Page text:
Rich Symbolism Highlights Important Themes If At the Cost of the Larger Narrative
It says a lot about the world, and specifically of America, in seeing how many films about slavery have been made in comparison to those of the Holocaust. Both were horrific events that should never be forgotten so as to not be repeated, and yet the Holocaust has been given much more attention in Hollywood films (the attention completely justified) whereas slavery has been relegated to few and far between art house films. Hopefully with the rise of racial protests around the world, pressure will build on making more of these films. In the meanwhile, Antebellum (2020) has arrived bringing a creative spin in exploring the legacy of slavery.
Antebellum has multiple twists and turns in its narrative, thus in order to not spoil much, I will keep the plot description to a minimum. We follow two seemingly connected stories, one is of a slave woman named Eve (Janelle Monáe) in a southern cotton plantation, the other is of an identical looking woman named Veronica (Monáe again) who is a famous author focusing on race relations living in present day America.
The film is the feature film debut of music video directors Gerard Bush and Christopher Renz. Music video directors have previously made successful jumps to the big screen, utilizing their capability of visual aesthetic and symbolism to help tell their stories. Filmmakers such as Spike Jonze, David Fincher, and Antoine Fuqua all came from this directors’ quarry have become some of the most creative and narratively groundbreaking voices in today’s cinema. Bush and Renz certainly bring a lot of promise with them, they are able to infuse a lot of symbolism in their film that helps bring about and convincingly present the themes and issues they want to explore. The main of these themes is that of the inherited stress and burden that slavery has imposed on current African Americans. The title itself is a reference among American historians of the pre-Civil War South. There is a clever comparison of the brutal cruelty of life on plantations and the ubiquitous racial microaggressions suffered by racial minorities today. This comparison made side by side makes the urgency of addressing the United States’ slave-past all the more urgent, as it can be seen to still be highly influential and harmful more than 150 years later.
This theme of the unaddressed past coming back to haunt and harm Americans is core to the film, which itself opens with William Faulkner’s famous quote: “The past never is never dead. It is not even past.” The symbolisms and issues presented in the first two acts of the film certainly do justice to this pursuit, bringing up the important questions Renz and Bush want to explore while also laying them out with clarity. However, it is in its finale that Antebellum crumble a bit.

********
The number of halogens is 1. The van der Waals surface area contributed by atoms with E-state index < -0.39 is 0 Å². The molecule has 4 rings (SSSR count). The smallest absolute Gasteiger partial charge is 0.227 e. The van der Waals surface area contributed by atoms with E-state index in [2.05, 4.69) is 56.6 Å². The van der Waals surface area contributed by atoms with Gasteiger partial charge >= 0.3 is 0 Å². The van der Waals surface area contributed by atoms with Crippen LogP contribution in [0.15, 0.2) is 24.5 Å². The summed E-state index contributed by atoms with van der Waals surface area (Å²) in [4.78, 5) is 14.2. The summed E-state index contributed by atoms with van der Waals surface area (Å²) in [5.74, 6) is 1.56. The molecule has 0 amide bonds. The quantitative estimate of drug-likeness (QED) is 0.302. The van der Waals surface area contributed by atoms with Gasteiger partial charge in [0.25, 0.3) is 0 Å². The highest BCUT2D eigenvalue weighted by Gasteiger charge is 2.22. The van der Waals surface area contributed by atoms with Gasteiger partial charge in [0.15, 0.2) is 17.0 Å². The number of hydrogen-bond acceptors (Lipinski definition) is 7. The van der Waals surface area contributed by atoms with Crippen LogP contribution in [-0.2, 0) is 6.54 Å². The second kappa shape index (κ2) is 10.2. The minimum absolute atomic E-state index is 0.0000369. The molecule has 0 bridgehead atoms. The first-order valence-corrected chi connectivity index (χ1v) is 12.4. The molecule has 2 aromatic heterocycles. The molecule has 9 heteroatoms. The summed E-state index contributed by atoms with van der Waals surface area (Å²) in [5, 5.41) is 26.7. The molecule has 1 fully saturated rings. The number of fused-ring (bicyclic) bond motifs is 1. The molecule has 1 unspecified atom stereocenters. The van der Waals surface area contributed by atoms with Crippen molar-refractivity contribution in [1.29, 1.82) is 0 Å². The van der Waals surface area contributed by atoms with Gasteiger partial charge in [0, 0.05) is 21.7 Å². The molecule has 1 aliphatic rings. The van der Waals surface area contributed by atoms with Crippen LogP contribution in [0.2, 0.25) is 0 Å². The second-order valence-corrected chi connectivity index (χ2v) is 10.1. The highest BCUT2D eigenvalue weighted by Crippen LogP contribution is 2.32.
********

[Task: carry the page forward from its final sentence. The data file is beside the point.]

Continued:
Antebellum is extremely keen on exploring its social issues and utilizing a quasi-horror/sci-fi genre meld in order to navigate it. However, in being focused on producing a visually stunning and symbolically intriguing film, Bush and Renz forget to craft a convincing and cathartic personal story. The stories of Eve and Veronica are sketched out in the bare minimum of script expectations. Veronica’s character might be the more interesting of the two, largely thanks to enjoyable scenes between her and her girlfriends played by the fabulous (as always) Gabourey Sidibe and Lily Cowles. The lack of proper character crafting is further debilitated with a rather weak narrative and barebones plot, which when stripped of its social commentaries and visual style is seen as embarrassingly minimal.
Janelle Monáe is able to infuse a surprising amount of gravitas and charisma in the lead role(s). Monáe, more known for her music, has steadily been breaking into the acting profession, being impressive in small doses in Moonlight (2016) and Hidden Figures (2016). However, earlier this year she was given her first lead role in Amazon’s second season of Homecoming (2018-) and I was rather disappointed with her performance, she felt a little stale and out of her depth in the series. In Antebellum, however, the singer-actress proves to be a more than capable performer. Monáe fully commits to both her characters, allowing us to feel her pain and burdens, as well as finding a right balance in her acting style; neither too big nor too small.
In the end, Antebellum proves to be a rather creative in exploring the legacy of slavery and racism in America. Renz and Bush both prove to have promising cinematic careers ahead of them, as does Monáe as a leading lady. The narrative itself, however, betrays the film and shows its weaknesses with an unconvincing and dim final act. Renz and Bush seem to dive too much into spelling out their thematic intentions and completely forget about their characters’ journeys. Thankfully, the end result does leave powerful symbolisms and hopefully prompts further necessary discourse on the issues of race.